Dev

How to know if you’re learning the right programming language

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It’s a question more and more people are beginning to ask themselves: Which programming language should I learn first? With hundreds of options to choose from, it is understandably easy for beginners to get overwhelmed. How do you know if you are learning the “right” language? How do you know if you are heading down a path that will give you a foundation to land a great job in the future?

Despite all the noise and nuanced opinions you’ll read about what your first programming language should be, the best answer these days is simple:

Learn JavaScript.

If you don’t know algebra yet, then start with Scratch.

I know. I know. I’m supposed to caveat my answer to this question with “If you like X, then try Y” or “If you are thinking about A, then try B.” Those kinds of caveats come later. For now, let me back up and explain why JavaScript is the winner.

I first learned programming in elementary school via a Scratch-like language called Logo. After I was taught algebra in junior high, I learned BASIC, which introduced me to, well, the basics. In high school, in between programming silly games and animations on my TI-83 calculator, I learned Pascal in computer science class.

Even though Pascal was interesting, I was discouraged by its lack of obvious real-world applications. Even though I tried to make a comeback by learning C in college, the biological sciences had already taken a firm hold of my interest. I didn’t come back to programming until grad school, when I learned Ruby as I began building web apps on the side and needed a scripting language to efficiently work with data in my research.

I didn’t fully realize how remarkably important JavaScript was until many years into building web apps. As web browsers became increasingly powerful and users demanded more desktop-like experiences, JavaScript became even more essential for web developers.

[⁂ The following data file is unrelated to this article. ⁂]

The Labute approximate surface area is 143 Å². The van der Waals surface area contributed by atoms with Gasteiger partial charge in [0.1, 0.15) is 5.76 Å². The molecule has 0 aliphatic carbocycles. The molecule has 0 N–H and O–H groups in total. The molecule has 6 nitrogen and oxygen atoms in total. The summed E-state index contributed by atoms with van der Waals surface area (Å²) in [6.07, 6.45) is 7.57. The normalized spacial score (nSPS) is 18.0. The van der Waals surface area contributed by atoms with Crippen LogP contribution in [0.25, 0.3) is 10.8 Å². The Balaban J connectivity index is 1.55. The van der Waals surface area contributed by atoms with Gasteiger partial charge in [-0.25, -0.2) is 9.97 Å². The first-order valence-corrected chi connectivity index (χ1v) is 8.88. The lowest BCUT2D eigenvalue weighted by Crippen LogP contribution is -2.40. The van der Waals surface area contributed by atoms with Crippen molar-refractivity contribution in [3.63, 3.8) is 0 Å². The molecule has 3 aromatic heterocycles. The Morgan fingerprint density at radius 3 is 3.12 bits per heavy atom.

These days I recommend that students first learn algebra well (teachers, this is incredibly important!) and then jump straight into JavaScript. This combination allows students to learn the fundamentals of computer science and how to begin writing software, and it helps that JavaScript connects to plenty of real-world applications (web browsers, web servers, robotics, and more).

Ok, What’s Next?

From here, what you should learn depends on what you want to build. If you’re not sure, try experimenting with each category below and find something you enjoy.

If you want to write code for something other than web or mobile applications …

… then your next language should be Java or C. (Java is also used by web and mobile developers, so if you change your mind later, you can easily switch over).

Java, not to be confused with JavaScript, has become the standard programming language in introductory computer science sources in colleges around the world. It is a heavyweight, broadly adopted, object-oriented language that can be used for almost anything. Once you have a foundation in Java, continue forward with Groovy, Scala, and/or Clojure to build out your arsenal with modern-day scripting and concurrency-optimized (i.e. performs well at scale) languages.

C, on the other hand, is one of the most widely adopted languages of all time and is the foundation for most operating systems and higher-level languages used today. You should learn C if you want to be interfacing more with hardware and/or need to be at the cutting edge of computational optimization. After learning C, you should learn C++, which will give you even more appreciation for C, allow you to build even more amazing software, and set you up well to learn other programming languages.

If you want to build mobile apps …

… then, in light of Apple’s latest announcement and especially if you’re just getting started, you should begin learning Swift (within Xcode 6, currently in beta).

If you’d prefer to start with Android development, then you’ll want to dive into Java, described above, which also gives you plenty of options for other types of software development as well.

If you want to build websites …

… then for now you can skip Java, C, and Swift and dive right into HTML and CSS. Learn how to build clean user interfaces (UIs) in a web browser as you continue to write JavaScript to enrich user experiences (UX).